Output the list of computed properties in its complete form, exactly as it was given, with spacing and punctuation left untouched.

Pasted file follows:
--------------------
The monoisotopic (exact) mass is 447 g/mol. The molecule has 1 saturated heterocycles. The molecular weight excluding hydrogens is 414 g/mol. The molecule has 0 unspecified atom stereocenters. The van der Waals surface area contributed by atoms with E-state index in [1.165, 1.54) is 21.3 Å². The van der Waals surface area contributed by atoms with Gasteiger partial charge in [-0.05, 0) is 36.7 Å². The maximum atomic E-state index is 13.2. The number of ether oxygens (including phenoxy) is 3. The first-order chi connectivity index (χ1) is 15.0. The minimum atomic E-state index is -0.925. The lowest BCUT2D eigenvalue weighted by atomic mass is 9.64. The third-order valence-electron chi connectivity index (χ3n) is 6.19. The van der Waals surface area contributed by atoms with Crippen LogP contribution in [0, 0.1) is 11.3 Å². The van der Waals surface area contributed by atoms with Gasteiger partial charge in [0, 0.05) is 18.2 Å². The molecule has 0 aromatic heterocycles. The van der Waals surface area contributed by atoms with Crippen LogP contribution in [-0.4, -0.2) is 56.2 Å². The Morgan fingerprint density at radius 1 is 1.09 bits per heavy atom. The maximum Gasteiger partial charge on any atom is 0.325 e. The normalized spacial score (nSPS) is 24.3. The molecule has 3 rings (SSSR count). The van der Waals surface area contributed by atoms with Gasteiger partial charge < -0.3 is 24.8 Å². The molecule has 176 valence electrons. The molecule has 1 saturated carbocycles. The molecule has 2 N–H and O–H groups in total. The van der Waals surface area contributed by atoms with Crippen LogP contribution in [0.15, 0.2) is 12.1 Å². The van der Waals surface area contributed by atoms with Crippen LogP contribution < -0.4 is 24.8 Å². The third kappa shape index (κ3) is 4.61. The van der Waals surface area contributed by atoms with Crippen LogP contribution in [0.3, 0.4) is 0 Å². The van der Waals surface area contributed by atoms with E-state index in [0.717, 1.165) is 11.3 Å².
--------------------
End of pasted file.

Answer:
The monoisotopic (exact) mass is 447 g/mol. The molecule has 1 saturated heterocycles. The molecular weight excluding hydrogens is 414 g/mol. The molecule has 0 unspecified atom stereocenters. The van der Waals surface area contributed by atoms with E-state index in [1.165, 1.54) is 21.3 Å². The van der Waals surface area contributed by atoms with Gasteiger partial charge in [-0.05, 0) is 36.7 Å². The maximum atomic E-state index is 13.2. The number of ether oxygens (including phenoxy) is 3. The first-order chi connectivity index (χ1) is 15.0. The minimum atomic E-state index is -0.925. The lowest BCUT2D eigenvalue weighted by atomic mass is 9.64. The third-order valence-electron chi connectivity index (χ3n) is 6.19. The van der Waals surface area contributed by atoms with Crippen LogP contribution in [0, 0.1) is 11.3 Å². The van der Waals surface area contributed by atoms with Gasteiger partial charge in [0, 0.05) is 18.2 Å². The molecule has 0 aromatic heterocycles. The van der Waals surface area contributed by atoms with Crippen LogP contribution in [-0.4, -0.2) is 56.2 Å². The Morgan fingerprint density at radius 1 is 1.09 bits per heavy atom. The maximum Gasteiger partial charge on any atom is 0.325 e. The normalized spacial score (nSPS) is 24.3. The molecule has 3 rings (SSSR count). The van der Waals surface area contributed by atoms with Gasteiger partial charge < -0.3 is 24.8 Å². The molecule has 176 valence electrons. The molecule has 1 saturated carbocycles. The molecule has 2 N–H and O–H groups in total. The van der Waals surface area contributed by atoms with Crippen LogP contribution in [0.15, 0.2) is 12.1 Å². The van der Waals surface area contributed by atoms with Crippen LogP contribution < -0.4 is 24.8 Å². The third kappa shape index (κ3) is 4.61. The van der Waals surface area contributed by atoms with Crippen LogP contribution in [0.3, 0.4) is 0 Å². The van der Waals surface area contributed by atoms with E-state index in [0.717, 1.165) is 11.3 Å².